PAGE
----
The independence debate... in Lego
Lego, it is fair to say, has changed somewhat since my youth. Not an unexpected phenomenon, you might reasonably add, since said youth was mis-spent some time back in the Middle Ages.
But I liked Lego. There I would squat in my little bedroom in Dundee, contentedly constructing a house or, if in a particularly adventurous mood, refashioning my Lego town. This was freestyle Lego: imagination only constrained by a dearth of particular blocks.
Now the Danish toy has entered the referendum campaign. Or, more precisely, been deployed by the Treasury in ironic musings.
You think I jest? Not so. The UK government has built upon its contention that Scots are £1,400 better off in the Union - and done so in hard plastic.
On a website, Her Majesty's Treasury speculates how the claimed cash could be spent - and illustrates the options with Lego figures. No, really.
Apparently, we could hop on the bus between Edinburgh and Glasgow 127 times. This is accompanied by an image of a Lego chap at a bus stop; his hair a reddish tinge which bears a remarkable resemblance to the hue of the Chief Secretary's locks.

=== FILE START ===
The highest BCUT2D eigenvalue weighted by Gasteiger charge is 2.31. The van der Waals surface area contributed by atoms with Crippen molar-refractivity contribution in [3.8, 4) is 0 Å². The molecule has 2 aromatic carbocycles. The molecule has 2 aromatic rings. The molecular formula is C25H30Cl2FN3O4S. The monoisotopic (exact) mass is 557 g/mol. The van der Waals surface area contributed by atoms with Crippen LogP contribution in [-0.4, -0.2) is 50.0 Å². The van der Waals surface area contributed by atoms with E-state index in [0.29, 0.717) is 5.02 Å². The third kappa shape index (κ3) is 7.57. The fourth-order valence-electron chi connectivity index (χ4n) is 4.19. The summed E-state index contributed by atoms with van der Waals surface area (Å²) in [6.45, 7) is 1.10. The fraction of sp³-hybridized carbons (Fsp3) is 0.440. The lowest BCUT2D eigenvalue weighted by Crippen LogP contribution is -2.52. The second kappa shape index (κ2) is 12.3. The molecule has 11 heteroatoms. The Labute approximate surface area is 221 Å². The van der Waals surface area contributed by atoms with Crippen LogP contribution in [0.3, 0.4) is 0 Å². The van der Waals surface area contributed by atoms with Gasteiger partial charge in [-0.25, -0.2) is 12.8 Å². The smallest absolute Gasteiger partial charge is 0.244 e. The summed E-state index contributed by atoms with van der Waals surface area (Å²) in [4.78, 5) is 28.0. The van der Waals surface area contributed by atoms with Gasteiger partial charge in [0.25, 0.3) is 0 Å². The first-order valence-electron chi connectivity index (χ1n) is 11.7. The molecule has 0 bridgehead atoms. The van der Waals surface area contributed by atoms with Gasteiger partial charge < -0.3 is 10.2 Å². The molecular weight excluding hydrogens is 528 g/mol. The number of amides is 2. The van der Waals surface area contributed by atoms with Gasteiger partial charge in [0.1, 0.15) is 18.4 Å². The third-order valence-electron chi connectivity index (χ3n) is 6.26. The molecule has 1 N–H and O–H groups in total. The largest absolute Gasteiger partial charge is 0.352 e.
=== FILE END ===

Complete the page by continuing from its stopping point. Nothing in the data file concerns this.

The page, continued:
Or we could scoff 280 hotdogs at the Edinburgh Festival. Or watch Aberdeen play all season with two mates - with a few pies and Bovrils thrown in for good measure. (Personally, I would pass on that one. The Dons, that is, not the pies.) Or… och, look it up for yourself.
Anyway, the SNP is less than impressed. Stewart Hosie MP says it is "the kind of patronising attitude to Scotland we have come to expect from the Tory Treasury."
Mr Hosie adds that the UK Government's figures - on the start-up costs of independence - have already been discredited. The Lego list, he says, adds "insult to injury" and is "silly nonsense".
Roughly the view taken by Labour's Johann Lamont at this week's FMQs with regard to the first minister's own calculations. She said he made promises - for example, on childcare - without precise costings. Ruth Davidson of the Tories made comparable complaints.
Alex Salmond demurred sharply, advising both that Scotland was capable of running her own affairs and doing so rather successfully.